A nearly 50-mile stretch of I-5 remained closed late Thursday, as three fires that converged near the Shasta-Trinity National Forest devoured more than 22,000 acres of timber and brush in two days. Terrified motorists found themselves trapped in gridlock when the fire erupted Wednesday and more than a dozen big rigs were abandoned on the interstate. (Los Angeles Times)
Two nursing homes abandoned residents during the wine country fires, according to a complaint released on Thursday. None of the residents died. The state Department of Social Services is seeking to revoke the licenses of the Santa Rosa facilities.
Only you can prevent mega-fires, according to a cool San Francisco Chronicle map, which looks at the causes of California’s biggest blazes over the past three decades. Among them: target shooting, faulty hot tub wiring and riding a lawn mower on dry grass.
Greens pressure Brown, with summit ahead
Anti-oil demonstrators outside Brown's office
How green is Brown? California’s governor champions clean energy, energy efficiency and laws aimed at reducing greenhouse gases that warm the planet, CALmatters’ Julie Cart writes. But some environmentalists still accuse him of having a blind spot—for oil.
Weekend rallies in California and around the world have been scheduled for Saturday by the group Rise for Climate, Jobs and Justice “to walk the talk on climate action.” California’s big one is expected to be in San Francisco, where Gov. Jerry Brown will host a Global Climate Action Summit Sept. 12-14.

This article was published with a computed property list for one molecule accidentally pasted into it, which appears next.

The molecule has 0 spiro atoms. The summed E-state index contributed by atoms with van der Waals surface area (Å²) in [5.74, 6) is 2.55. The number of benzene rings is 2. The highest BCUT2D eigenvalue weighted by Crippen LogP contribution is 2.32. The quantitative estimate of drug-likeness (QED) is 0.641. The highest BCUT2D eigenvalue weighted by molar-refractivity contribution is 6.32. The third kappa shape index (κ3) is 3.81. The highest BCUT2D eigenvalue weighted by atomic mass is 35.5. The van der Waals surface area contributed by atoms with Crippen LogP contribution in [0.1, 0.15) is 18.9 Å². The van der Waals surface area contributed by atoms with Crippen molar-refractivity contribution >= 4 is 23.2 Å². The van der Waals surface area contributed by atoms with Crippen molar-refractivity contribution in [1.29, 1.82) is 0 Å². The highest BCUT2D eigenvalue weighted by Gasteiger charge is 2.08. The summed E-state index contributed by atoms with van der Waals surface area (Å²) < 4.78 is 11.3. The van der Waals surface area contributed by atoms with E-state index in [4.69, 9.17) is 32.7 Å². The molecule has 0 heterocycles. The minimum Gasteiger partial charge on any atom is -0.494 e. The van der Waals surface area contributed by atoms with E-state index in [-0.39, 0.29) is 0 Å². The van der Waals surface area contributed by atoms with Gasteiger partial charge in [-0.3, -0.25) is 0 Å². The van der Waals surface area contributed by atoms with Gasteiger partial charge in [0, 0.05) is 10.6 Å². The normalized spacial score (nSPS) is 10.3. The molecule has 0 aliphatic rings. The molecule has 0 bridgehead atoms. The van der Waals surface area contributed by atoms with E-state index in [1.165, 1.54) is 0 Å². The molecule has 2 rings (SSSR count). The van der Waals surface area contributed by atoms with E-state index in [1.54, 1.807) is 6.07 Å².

“We stand with California,” The New York Times’ Editorial Board wrote this week, saluting the state’s policy moves toward clean energy.
Meanwhile, Tijuana sewage in San Diego has prompted California to file yet another lawsuit against the Trump administration, this one for violations of the Clean Water Act. (San Diego Union-Tribune)
And the e-scooter craze, a Silicon Valley-funded offshoot of the clean-energy push toward bike-sharing, is creating a spike in emergency room visits, despite a pending bill that would let adults ride without helmets, The Washington Post reports.
Michael Sise, chief of medical staff at Scripps Mercy Hospital in San Diego: “Injuries are coming in fast and furious.”
Surf's up for #MeToo
Surfers at Mavericks
Female surfers leveraged California’s permitting processes to get equity in the prize purse this year at the famous Mavericks big wave surfing challenge, with an assist from Controller Betty Yee and Lt. Gov. Gavin Newsom, who sit on the State Lands Commission. Gender equity experts tell CALmatters’ Laurel Rosenhall the tactic could be a game changer in other sports as well.